Now, we consider the Schwarzschild-like black holes which include both Schwarzschild

and Reissner-Nordstr¨ om (RN) black holes with the line element given by

ds2= gµνdxµdxν= −f(r)dt2+dr2

f(r)+ r2dΩ2

2, (6)

where f(r) vanishes at the event horizon rH.

In order to consider a freely falling holographic screen, we introduce the Painlev´ e-

Gullstrand (PG) line element [39] of the Schwarzschild-like geometry (6). The ingoing (+)

and outgoing (−) PG coordinates can be written as

ds2= −dτ2+

?

dr ±

?

1 − fdτ

?2

+ r2dΩ2

2, (7)

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or, equivalently,

ds2= −f dτ2± 2

?

1 − fdτdr + dr2+ r2dΩ2

2.(8)

Note that constant-time slices are completely flat in this coordinates system.The PG

coordinates are related to the Schwarzschild-like coordinates by

dτ = dt ±

√1 − f

f

dr.(9)

The conserved energy of the gravitational field over a spacelike hypersurface V at a certain

time is given by the Komar integral [40]

E(V ) =

1

4πG

?

∂V∇µξνnµσνdA,(10)

where nµand σµare the unit normal vectors perpendicular to the hypersurface V and to its

boundary ∂V with constant radius r, respectively. The normal vectors satisfy nµnµ= −1

and σµσµ= 1. And ξαis a timelike Killing vector field which satisfies the Killing equation

of ∇µξν+ ∇νξµ= 0.

For r > rH, the Killing vector and the unit normal vectors are given by ξµ= δµ

τ, nµ= −δτ

µ,

and σµ= δµ

rin the PG coordinates. Then, from Eq. (10), the energy is given by

E =r2

2Gf′(r),(11)

where′denotes a differentiation with respect to r. The entropy defined on the freely falling

holographic screen located outside the horizon is given by

S =

A

4G.

(12)

The above relation can be restated as

N = 4S(13)

via Eq. (4). Using the equipartition rule for the energy E in Eq. (5) and the relation (13),

we get the following relation [41, 42]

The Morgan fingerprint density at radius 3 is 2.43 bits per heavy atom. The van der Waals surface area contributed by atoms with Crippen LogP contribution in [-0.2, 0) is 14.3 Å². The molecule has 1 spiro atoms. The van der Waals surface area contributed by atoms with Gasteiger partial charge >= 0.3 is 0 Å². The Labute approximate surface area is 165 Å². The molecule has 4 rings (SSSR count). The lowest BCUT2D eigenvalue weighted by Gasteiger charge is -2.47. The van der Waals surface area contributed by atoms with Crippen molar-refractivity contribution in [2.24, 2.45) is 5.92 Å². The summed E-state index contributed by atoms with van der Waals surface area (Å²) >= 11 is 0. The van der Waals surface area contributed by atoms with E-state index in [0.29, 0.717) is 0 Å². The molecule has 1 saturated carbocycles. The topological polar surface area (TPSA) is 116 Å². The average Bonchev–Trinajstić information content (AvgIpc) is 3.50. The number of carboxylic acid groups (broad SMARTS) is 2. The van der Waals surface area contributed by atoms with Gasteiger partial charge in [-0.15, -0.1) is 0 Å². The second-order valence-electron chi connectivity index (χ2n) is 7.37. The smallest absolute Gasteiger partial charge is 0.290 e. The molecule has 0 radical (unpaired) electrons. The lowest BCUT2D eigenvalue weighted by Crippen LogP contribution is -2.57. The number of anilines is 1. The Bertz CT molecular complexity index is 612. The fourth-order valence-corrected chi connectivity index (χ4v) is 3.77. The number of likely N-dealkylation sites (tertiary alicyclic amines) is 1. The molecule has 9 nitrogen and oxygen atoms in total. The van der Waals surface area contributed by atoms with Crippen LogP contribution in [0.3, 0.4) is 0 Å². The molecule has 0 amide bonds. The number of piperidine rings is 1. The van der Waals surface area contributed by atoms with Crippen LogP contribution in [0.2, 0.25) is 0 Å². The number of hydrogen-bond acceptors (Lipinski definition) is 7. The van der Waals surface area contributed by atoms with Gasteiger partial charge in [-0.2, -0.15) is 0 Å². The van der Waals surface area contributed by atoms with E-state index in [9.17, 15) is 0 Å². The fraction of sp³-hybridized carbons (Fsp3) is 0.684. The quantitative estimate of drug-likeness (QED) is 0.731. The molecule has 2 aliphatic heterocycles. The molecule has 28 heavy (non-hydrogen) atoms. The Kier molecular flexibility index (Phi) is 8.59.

T =E

2S.

(14)

Then, from Eqs. (11) and (12) the temperature on the holographic screen with the constant

radius r is given by

T(r) =

1

4πf′(r). (15)

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At the horizon, the surface gravity κ is defined with the Killing vector ξµby the following

relation

ξµ∇µξα= κξα.

2f′(rH). Thus, the temperature (15) evaluated at

(16)

In the Schwarzschild-like geometry, κ =1

the horizon (r = rH) is related to the surface gravity as follows:

T(rH) =

1

4πf′(rH) =

κ

2π.

(17)

Since the Hawking temperature TH is related to the surface gravity by TH =

κ

2π[43], the

temperature at the horizon T(rH) is the same as the Hawking temperature.

Finally, the entropic force is obtained from Eqs. (3) and (15) as

F = 2πmT(r) =1

2mf′(r), (18)

where m is the mass of the test particle. For the Schwarzschild case f(r) = 1−2GM/r, the

entropic force becomes the Newton force

F =GmM

r2

,(19)

where M is the mass of the black hole and G is identified as the Newton’s gravitational

constant. For the RN case f(r) = 1 − 2GM/r + GQ2/r2, the entropic force becomes

F =GmM

r2

−GmQ2

r3

,(20)

where M and Q are the mass and charge of the black hole, respectively. Note that the force

in Eq. (20) contains the gravitational effect only, since the test particle’s charge does not

play any role in this consideration. Via the metric, only the geometry which is determined

by the energy of the system plays a role here. At the event horizon(r = r+), the entropic

force in the RN black hole becomes the usual expression

F =m(r+− r−)

2r2

+

= mκ,

where r±≡ GM ±√G2M2− GQ2.

In Ref. [22], the RN black hole was considered. There the motivation came from a mis-

match between the Hawking temperature and the energy in the entropic force formulation.

However, the energy used there contains only the gravitational mass not including the elec-

tromagnetic energy. On the other hand, we obtain the energy using the Komar integral

with the RN metric, which contains both mass and charge contributions to the energy. This

yields the correct relation in our case.